Background: Exercise-induced bronchoconstriction (EIB) is a common problem in elite athletes. Classical pathways in the development of EIB include the osmotic and thermal theory as well as the presence of epithelial injury in the airway, with local water loss being the main trigger
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Background: Exercise-induced bronchoconstriction (EIB) is a common problem in elite athletes. Classical pathways in the development of EIB include the osmotic and thermal theory as well as the presence of epithelial injury in the airway, with local water loss being the main trigger of EIB. This study aimed to investigate the effects of systemic hydration on pulmonary function and to establish whether it can reverse dehydration-induced alterations in pulmonary function. Materials and Methods: This follow-up study was performed among professional cyclists, without a history of asthma and/or atopy. Anthropometric characteristics were recorded for all participants, and the training age was determined. In addition, pulmonary function tests and specific markers such as fractional exhaled nitric oxide (FeNO) and immunoglobulin E (IgE) were measured. All the athletes underwent body composition analysis and cardiopulmonary exercise testing (CPET). After CPET, spirometry was followed at the 3rd, 5th, 10th, 15th, and 30th min. This study was divided into two phases: before and after hydration. Cyclists, who experienced a decrease in Forced Expiratory Volume in one second (FEV1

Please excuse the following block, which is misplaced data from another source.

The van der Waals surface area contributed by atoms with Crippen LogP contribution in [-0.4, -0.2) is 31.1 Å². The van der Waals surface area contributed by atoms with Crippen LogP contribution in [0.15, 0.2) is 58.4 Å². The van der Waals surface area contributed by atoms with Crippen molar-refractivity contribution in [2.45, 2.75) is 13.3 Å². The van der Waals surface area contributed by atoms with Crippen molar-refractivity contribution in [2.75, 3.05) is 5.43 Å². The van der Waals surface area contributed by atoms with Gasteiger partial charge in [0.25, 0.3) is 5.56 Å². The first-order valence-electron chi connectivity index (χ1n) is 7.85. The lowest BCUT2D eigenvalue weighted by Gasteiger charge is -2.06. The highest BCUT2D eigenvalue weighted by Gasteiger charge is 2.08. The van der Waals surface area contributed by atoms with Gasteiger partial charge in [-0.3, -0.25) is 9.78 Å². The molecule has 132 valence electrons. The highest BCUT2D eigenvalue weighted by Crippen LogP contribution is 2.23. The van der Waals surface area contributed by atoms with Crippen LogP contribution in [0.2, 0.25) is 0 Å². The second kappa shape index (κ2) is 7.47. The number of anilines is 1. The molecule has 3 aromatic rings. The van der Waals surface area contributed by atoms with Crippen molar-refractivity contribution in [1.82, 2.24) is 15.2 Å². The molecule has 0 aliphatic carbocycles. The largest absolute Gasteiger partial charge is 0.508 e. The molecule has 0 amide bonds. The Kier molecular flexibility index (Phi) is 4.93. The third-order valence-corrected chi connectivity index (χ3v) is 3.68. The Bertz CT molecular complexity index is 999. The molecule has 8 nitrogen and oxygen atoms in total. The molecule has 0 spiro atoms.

) ≥ 10% and/or Maximal Mild-Expiratory Flow Rate (MEF25–75
) ≥ 20% after CPET in relation to the results of the spirometry before CPET, repeated the test in 15-20 days, following instructions for hydration. Results: One hundred male cyclists (n
= 100) participated in Phase A. After exercise, there was a decrease in all spirometric parameters (p
< 0.001). In Phase B, after hydration, in all comparisons, the changes in spirometric values were significantly lower than those in Phase A (p
< 0.001). Conclusions: The findings of this study suggest that professional cyclists have non-beneficial effects on respiratory function. Additionally, we found that systemic hydration has a positive effect on spirometry in cyclists. Of particular interest are small airways, which appear to be affected independently or in combination with the decrease in FEV1
. Our data suggest that pulmonary function improves systemic after hydration.